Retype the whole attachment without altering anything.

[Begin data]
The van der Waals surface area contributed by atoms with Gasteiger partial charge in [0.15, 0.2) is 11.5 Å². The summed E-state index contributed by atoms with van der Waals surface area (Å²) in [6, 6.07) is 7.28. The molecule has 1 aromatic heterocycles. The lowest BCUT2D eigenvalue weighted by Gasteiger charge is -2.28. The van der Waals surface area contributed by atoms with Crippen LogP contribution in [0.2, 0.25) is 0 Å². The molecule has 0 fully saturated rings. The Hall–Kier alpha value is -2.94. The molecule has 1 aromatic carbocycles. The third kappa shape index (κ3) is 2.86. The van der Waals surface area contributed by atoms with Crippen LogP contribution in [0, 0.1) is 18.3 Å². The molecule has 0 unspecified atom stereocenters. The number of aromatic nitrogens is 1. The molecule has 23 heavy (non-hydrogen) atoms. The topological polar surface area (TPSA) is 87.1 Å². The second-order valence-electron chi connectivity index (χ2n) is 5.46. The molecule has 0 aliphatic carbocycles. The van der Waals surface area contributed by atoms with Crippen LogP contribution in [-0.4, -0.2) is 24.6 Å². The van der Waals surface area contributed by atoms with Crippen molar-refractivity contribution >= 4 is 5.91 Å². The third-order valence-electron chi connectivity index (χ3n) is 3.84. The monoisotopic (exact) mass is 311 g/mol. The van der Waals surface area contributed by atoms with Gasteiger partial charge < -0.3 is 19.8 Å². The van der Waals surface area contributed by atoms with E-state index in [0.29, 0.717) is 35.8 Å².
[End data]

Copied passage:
The van der Waals surface area contributed by atoms with Gasteiger partial charge in [0.15, 0.2) is 11.5 Å². The summed E-state index contributed by atoms with van der Waals surface area (Å²) in [6, 6.07) is 7.28. The molecule has 1 aromatic heterocycles. The lowest BCUT2D eigenvalue weighted by Gasteiger charge is -2.28. The van der Waals surface area contributed by atoms with Crippen LogP contribution in [0.2, 0.25) is 0 Å². The molecule has 0 fully saturated rings. The Hall–Kier alpha value is -2.94. The molecule has 1 aromatic carbocycles. The third kappa shape index (κ3) is 2.86. The van der Waals surface area contributed by atoms with Crippen LogP contribution in [0, 0.1) is 18.3 Å². The molecule has 0 unspecified atom stereocenters. The number of aromatic nitrogens is 1. The molecule has 23 heavy (non-hydrogen) atoms. The topological polar surface area (TPSA) is 87.1 Å². The second-order valence-electron chi connectivity index (χ2n) is 5.46. The molecule has 0 aliphatic carbocycles. The van der Waals surface area contributed by atoms with Crippen LogP contribution in [-0.4, -0.2) is 24.6 Å². The van der Waals surface area contributed by atoms with Crippen molar-refractivity contribution >= 4 is 5.91 Å². The third-order valence-electron chi connectivity index (χ3n) is 3.84. The monoisotopic (exact) mass is 311 g/mol. The van der Waals surface area contributed by atoms with Gasteiger partial charge < -0.3 is 19.8 Å². The van der Waals surface area contributed by atoms with E-state index in [0.29, 0.717) is 35.8 Å².